Seattle-based artist Jono Vaughan made this particular garment in collaboration with Lesley Dill in memory of Lorena Escalera Xtravaganza. Created using a vintage victorian form for a bustle, the train is covered in a reorganized poem by Emily Dickinson. Lesley Dill selected “The Soul Has Bandaged Moments” and stenciled it by hand as she rearranged the text and broke stanzas.

“Lesley was an inspiration to me and to Project 42,” says Jono Vaughan. “As a docent at the the Orlando Museum of Art I toured a dress of Lesley’s and it left a big impact on me. As a printer, it’s my job to replicate the hand of the artist who intentionally hand-stenciled the text, rather than digitally reproducing it.” Look closely and you’ll see the pen strokes of Lesley Dill’s process. What you won’t see when you visit, is the embroidery on the interior of the garment that Jono has created just for Lorena that is meant to convey her inner life and extravagance.

Lesley Dill says that she works with Emily Dickinson’s text often because “Dickinson’s writing is the door I walked through to become an artist.” After reciting a stanza of this specific poem over the phone she continues to explain: “It’s a gothic poem and speaks of a poetic persona whose identity is haunted and exhilarated. A large part of the entire Project 42 is about the vivacity of life and bandages of the soul. I feel that Lorena and the project are deserving of intensity and multiple layers of meaning.”

Formatted on the train of the garment in the gallery the poem is difficult to read so we’re sharing it here for you.

The Soul Has Bandaged Moments

The Soul has Bandaged moments –
When too appalled to stir –
She feels some ghastly Fright come up
And stop to look at her –
Salute her, with long fingers –
Caress her freezing hair –
Sip, Goblin, from the very lips
The Lover – hovered – o’er –
Unworthy, that a thought so mean
Accost a Theme – so – fair –
The soul has moments of escape –
When bursting all the doors –
She dances like a Bomb, abroad,
And swings opon the Hours,
As do the Bee – delirious borne –
Long Dungeoned from his Rose –
Touch Liberty – then know no more –
But Noon, and Paradise
The Soul’s retaken moments –
When, Felon led along,
With shackles on the plumed feet,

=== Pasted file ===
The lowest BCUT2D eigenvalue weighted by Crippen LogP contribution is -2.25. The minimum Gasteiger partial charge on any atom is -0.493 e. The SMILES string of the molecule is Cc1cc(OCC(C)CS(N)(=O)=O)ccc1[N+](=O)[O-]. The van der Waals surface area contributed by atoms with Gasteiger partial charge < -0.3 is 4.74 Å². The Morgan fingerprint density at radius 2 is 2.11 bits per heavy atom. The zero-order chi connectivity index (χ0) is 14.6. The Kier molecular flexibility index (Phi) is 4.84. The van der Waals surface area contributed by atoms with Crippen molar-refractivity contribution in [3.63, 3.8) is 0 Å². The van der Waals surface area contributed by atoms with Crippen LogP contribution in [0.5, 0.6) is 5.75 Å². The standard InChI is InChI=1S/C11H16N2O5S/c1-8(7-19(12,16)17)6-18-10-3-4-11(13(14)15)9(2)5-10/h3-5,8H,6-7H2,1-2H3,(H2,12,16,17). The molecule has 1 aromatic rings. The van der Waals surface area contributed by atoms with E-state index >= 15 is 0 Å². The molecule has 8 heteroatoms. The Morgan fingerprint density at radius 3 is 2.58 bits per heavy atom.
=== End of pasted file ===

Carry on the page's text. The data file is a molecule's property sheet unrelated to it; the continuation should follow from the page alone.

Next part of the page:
And staples, in the song,
The Horror welcomes her, again,
These, are not brayed of Tongue –
– Emily Dickinson [1]
A large part of Jono’s collaborative process involves asking her collaborators to research the individual being memorialized. The process left Lesley Dill reflecting that “Lorena Xtravaganza was trying to find and name her true self in a world that had no room for this search. Her murder is a catastrophe of culture. Jono is giving us a chance to memorialize individuals who wanted to simply exist inside of their nature. When our culture murders trans people, I feel our belief in human goodness is wounded. With Jono’s work we are given new faith, we are reinvesting in faith.”

Find your faith renewed in humanity with a visit to Project 42. If you are looking for another reason to come, the garment created for Lorena Escalera Xtravaganza includes an interactive element where visitors are invited to tie fabric flowers to the train. Visit often if you hope to catch one of the unannounced performances that will take place in the galleries.

– Chelsea Werner-Jatzke, Content Strategist & Social Media Manager

[1] Emily Dickinson, “[The soul has bandaged moments]” from The Poems of Emily Dickinson: Variorum Edition. Copyright © 1998 by Emily Dickinson.  Reprinted by permission of The Belknap Press of Harvard University Press.
Images: Installation view of Project 42: Jono Vaughan at Seattle Art Museum, 2018, photo: Natali Wiseman.
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Muse/News: Arts News from SAM, Seattle, and Beyond